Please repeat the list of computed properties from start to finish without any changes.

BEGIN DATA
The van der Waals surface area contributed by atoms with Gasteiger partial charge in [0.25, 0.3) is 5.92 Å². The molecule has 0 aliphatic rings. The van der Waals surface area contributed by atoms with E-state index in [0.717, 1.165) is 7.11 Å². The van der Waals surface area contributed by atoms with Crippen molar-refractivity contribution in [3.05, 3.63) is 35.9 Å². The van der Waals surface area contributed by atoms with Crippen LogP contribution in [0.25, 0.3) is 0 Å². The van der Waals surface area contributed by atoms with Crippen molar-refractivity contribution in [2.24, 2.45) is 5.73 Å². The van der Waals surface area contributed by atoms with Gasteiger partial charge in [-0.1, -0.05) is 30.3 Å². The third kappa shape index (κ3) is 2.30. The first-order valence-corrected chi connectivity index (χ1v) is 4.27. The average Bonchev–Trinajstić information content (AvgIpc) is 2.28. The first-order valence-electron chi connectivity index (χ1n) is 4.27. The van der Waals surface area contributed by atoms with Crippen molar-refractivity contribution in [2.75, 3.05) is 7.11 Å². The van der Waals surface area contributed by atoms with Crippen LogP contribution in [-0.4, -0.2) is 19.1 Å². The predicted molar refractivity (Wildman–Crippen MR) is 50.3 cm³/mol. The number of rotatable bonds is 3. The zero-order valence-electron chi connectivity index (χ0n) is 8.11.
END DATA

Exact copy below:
The van der Waals surface area contributed by atoms with Gasteiger partial charge in [0.25, 0.3) is 5.92 Å². The molecule has 0 aliphatic rings. The van der Waals surface area contributed by atoms with E-state index in [0.717, 1.165) is 7.11 Å². The van der Waals surface area contributed by atoms with Crippen molar-refractivity contribution in [3.05, 3.63) is 35.9 Å². The van der Waals surface area contributed by atoms with Crippen LogP contribution in [0.25, 0.3) is 0 Å². The van der Waals surface area contributed by atoms with Crippen molar-refractivity contribution in [2.24, 2.45) is 5.73 Å². The van der Waals surface area contributed by atoms with Gasteiger partial charge in [-0.1, -0.05) is 30.3 Å². The third kappa shape index (κ3) is 2.30. The first-order valence-corrected chi connectivity index (χ1v) is 4.27. The average Bonchev–Trinajstić information content (AvgIpc) is 2.28. The first-order valence-electron chi connectivity index (χ1n) is 4.27. The van der Waals surface area contributed by atoms with Crippen molar-refractivity contribution in [2.75, 3.05) is 7.11 Å². The van der Waals surface area contributed by atoms with Crippen LogP contribution in [-0.4, -0.2) is 19.1 Å². The predicted molar refractivity (Wildman–Crippen MR) is 50.3 cm³/mol. The number of rotatable bonds is 3. The zero-order valence-electron chi connectivity index (χ0n) is 8.11.